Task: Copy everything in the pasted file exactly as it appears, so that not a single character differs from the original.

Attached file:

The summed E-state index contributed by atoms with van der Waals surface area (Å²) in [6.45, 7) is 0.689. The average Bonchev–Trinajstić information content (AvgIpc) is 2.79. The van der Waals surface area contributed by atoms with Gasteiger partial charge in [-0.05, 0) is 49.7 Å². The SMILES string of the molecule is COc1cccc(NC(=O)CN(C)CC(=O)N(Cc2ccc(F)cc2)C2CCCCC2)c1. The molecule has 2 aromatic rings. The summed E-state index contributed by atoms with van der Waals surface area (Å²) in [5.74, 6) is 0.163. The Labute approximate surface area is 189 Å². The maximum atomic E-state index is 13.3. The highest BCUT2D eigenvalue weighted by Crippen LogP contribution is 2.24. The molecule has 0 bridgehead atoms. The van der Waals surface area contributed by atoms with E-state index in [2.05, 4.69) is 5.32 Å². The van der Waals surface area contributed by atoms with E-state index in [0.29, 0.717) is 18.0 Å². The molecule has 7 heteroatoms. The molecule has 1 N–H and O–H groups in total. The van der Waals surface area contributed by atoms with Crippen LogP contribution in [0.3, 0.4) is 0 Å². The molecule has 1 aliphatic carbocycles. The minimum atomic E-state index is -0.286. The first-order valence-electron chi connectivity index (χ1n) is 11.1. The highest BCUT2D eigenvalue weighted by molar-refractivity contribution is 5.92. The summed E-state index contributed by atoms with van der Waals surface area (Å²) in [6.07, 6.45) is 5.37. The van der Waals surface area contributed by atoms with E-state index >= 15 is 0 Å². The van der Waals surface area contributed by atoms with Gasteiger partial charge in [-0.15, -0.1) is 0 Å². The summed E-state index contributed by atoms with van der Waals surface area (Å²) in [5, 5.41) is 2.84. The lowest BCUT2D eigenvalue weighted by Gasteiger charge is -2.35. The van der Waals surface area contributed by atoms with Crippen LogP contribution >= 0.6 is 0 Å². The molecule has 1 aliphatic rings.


The summed E-state index contributed by atoms with van der Waals surface area (Å²) in [6.45, 7) is 0.689. The average Bonchev–Trinajstić information content (AvgIpc) is 2.79. The van der Waals surface area contributed by atoms with Gasteiger partial charge in [-0.05, 0) is 49.7 Å². The SMILES string of the molecule is COc1cccc(NC(=O)CN(C)CC(=O)N(Cc2ccc(F)cc2)C2CCCCC2)c1. The molecule has 2 aromatic rings. The summed E-state index contributed by atoms with van der Waals surface area (Å²) in [5.74, 6) is 0.163. The Labute approximate surface area is 189 Å². The maximum atomic E-state index is 13.3. The highest BCUT2D eigenvalue weighted by Crippen LogP contribution is 2.24. The molecule has 0 bridgehead atoms. The van der Waals surface area contributed by atoms with E-state index in [2.05, 4.69) is 5.32 Å². The van der Waals surface area contributed by atoms with E-state index in [0.29, 0.717) is 18.0 Å². The molecule has 7 heteroatoms. The molecule has 1 N–H and O–H groups in total. The van der Waals surface area contributed by atoms with Crippen LogP contribution in [0.3, 0.4) is 0 Å². The molecule has 1 aliphatic carbocycles. The minimum atomic E-state index is -0.286. The first-order valence-electron chi connectivity index (χ1n) is 11.1. The highest BCUT2D eigenvalue weighted by molar-refractivity contribution is 5.92. The summed E-state index contributed by atoms with van der Waals surface area (Å²) in [6.07, 6.45) is 5.37. The van der Waals surface area contributed by atoms with E-state index >= 15 is 0 Å². The van der Waals surface area contributed by atoms with Gasteiger partial charge in [-0.15, -0.1) is 0 Å². The summed E-state index contributed by atoms with van der Waals surface area (Å²) in [5, 5.41) is 2.84. The lowest BCUT2D eigenvalue weighted by Gasteiger charge is -2.35. The van der Waals surface area contributed by atoms with Crippen LogP contribution >= 0.6 is 0 Å². The molecule has 1 aliphatic rings.